The variables on school responsibility are also given for the four sub-groups of decisions separately. For science performance, the coefficients on school level decisions are statistically significantly positive in the decision-making domains of organization of instruction, personnel management, and planning and structures. For mathematics performance, only the positive effect in organization of instruction is statistically significant.
Distribution of Responsibilities between Administrative Levels
When educational decision-making authority lies with the administration (as opposed to the school level), the remoteness of this authority from the school level establishes another feature of the institutional system of education. The dominant levels of administrative decision-making and control over funding differ widely across countries, with the local level of government taking central stage in the United States, the intermediate level in Germany, and the central level in Greece. While efficient monitoring of schools' actions and resource use by a central administration seems elusive because of information problems and a self-interested central administration may tend to excessive bureaucracy, closer ties between local administration and school personnel may mean increased potential for lobbying of school-based interest groups and for collusion.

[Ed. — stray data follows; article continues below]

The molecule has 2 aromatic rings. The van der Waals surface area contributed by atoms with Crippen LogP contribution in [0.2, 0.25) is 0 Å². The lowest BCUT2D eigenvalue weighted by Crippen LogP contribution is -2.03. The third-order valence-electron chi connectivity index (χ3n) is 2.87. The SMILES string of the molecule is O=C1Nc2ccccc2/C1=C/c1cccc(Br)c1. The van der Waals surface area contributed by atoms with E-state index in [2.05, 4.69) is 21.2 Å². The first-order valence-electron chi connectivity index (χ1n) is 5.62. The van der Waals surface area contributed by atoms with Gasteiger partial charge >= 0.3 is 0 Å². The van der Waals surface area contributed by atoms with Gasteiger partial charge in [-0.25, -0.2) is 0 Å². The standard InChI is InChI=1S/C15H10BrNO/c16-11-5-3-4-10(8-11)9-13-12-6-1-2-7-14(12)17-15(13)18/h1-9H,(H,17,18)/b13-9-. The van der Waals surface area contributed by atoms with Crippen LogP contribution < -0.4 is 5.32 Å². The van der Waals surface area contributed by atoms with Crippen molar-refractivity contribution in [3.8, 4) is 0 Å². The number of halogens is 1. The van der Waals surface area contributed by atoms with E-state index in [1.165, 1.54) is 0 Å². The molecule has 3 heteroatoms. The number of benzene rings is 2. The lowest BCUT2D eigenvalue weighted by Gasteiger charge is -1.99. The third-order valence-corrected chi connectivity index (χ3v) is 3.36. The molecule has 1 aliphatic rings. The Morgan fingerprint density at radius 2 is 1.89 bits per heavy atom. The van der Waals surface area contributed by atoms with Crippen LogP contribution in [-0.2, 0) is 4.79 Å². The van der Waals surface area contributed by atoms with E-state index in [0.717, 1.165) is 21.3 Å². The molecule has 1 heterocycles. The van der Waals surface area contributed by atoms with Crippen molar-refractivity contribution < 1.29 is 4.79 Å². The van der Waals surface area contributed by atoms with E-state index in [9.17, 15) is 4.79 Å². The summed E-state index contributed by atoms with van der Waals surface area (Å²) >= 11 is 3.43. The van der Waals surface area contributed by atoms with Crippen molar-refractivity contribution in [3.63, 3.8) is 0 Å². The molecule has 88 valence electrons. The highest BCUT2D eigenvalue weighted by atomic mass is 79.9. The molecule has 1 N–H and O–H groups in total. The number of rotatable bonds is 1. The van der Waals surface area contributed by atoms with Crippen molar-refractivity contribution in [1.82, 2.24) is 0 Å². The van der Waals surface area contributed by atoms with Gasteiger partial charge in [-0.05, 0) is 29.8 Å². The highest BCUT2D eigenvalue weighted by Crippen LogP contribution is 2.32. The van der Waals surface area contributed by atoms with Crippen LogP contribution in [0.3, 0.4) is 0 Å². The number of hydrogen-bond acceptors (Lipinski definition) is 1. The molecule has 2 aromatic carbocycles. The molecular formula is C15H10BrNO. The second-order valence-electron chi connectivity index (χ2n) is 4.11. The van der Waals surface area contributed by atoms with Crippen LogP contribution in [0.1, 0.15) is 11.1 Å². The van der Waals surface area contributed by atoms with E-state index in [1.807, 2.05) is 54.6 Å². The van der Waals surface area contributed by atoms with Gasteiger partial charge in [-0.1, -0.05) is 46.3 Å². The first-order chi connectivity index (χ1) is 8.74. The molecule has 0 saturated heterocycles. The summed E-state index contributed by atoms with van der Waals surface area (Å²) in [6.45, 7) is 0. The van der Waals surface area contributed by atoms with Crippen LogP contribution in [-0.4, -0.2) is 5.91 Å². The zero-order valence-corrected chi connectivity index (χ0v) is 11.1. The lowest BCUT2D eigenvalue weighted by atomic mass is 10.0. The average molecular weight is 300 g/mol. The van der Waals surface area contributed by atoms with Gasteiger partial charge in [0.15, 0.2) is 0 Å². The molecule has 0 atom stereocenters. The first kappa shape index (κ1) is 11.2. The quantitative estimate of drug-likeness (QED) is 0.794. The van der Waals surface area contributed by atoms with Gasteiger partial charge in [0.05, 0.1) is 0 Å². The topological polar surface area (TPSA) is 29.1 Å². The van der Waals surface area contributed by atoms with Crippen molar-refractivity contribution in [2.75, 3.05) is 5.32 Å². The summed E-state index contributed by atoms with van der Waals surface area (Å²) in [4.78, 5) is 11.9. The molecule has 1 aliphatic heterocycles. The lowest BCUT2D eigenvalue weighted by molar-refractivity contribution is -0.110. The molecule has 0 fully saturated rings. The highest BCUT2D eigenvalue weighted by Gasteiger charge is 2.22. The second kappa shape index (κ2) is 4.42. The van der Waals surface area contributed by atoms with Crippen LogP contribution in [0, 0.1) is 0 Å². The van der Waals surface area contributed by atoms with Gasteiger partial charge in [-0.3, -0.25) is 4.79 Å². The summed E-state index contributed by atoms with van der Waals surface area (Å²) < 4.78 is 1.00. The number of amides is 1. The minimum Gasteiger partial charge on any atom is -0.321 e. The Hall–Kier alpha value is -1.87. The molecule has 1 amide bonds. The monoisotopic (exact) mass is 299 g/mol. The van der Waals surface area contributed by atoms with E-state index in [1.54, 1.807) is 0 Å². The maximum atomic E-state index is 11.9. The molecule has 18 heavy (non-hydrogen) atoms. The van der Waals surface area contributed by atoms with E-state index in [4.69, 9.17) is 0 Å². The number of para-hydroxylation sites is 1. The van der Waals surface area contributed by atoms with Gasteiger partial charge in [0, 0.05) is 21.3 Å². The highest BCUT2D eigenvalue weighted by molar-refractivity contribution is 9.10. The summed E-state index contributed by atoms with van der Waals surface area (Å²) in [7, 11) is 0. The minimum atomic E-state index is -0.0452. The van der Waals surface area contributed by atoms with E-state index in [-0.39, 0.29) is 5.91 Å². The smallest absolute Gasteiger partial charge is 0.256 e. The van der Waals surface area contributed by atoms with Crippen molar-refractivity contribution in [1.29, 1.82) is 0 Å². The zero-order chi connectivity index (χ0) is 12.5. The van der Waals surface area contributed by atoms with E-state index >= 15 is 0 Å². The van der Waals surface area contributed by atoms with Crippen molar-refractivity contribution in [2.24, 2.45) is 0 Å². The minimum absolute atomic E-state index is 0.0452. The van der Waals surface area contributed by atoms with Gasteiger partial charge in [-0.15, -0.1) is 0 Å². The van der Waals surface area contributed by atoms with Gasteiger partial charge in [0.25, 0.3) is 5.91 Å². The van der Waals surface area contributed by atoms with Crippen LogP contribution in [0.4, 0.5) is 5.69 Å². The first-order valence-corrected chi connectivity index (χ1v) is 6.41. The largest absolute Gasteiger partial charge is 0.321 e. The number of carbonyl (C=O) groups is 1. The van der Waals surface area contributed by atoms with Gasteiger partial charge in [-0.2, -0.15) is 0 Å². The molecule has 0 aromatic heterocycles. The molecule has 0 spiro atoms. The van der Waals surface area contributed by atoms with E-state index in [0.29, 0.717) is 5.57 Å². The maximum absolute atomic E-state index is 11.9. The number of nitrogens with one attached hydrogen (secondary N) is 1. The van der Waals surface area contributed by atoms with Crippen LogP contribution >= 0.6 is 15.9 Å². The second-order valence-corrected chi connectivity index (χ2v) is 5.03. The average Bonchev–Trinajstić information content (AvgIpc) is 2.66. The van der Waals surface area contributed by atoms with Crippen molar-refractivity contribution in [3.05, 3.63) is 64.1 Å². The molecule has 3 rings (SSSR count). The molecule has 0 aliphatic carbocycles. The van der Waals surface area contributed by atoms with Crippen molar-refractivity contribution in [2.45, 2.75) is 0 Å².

Tables 3 and 4 report the effect of the extent of decision-making at the central level of government ("central government decisions"), where the residual category (the percentage of decisions not taken at the central level) encompasses the decisions taken at the school level and at the local and intermediate (sub-regional, provincial, and state) levels of government. Students in countries with a higher percentage of decisions taken at the central level of government scored lower in both the mathematics and the science tests, with only the science effect being statistically significant. The effects in each of the four sub-groups of decision-making in both mathematics and science are also negative, with the effects of instructional and resource decisions in both mathematics and science and the personnel management effect in science being statistically significant. By contrast, the percentage of decisions taken at an intermediate level of government (part of the residual category in the regressions presented in the tables) were positively related to student performance.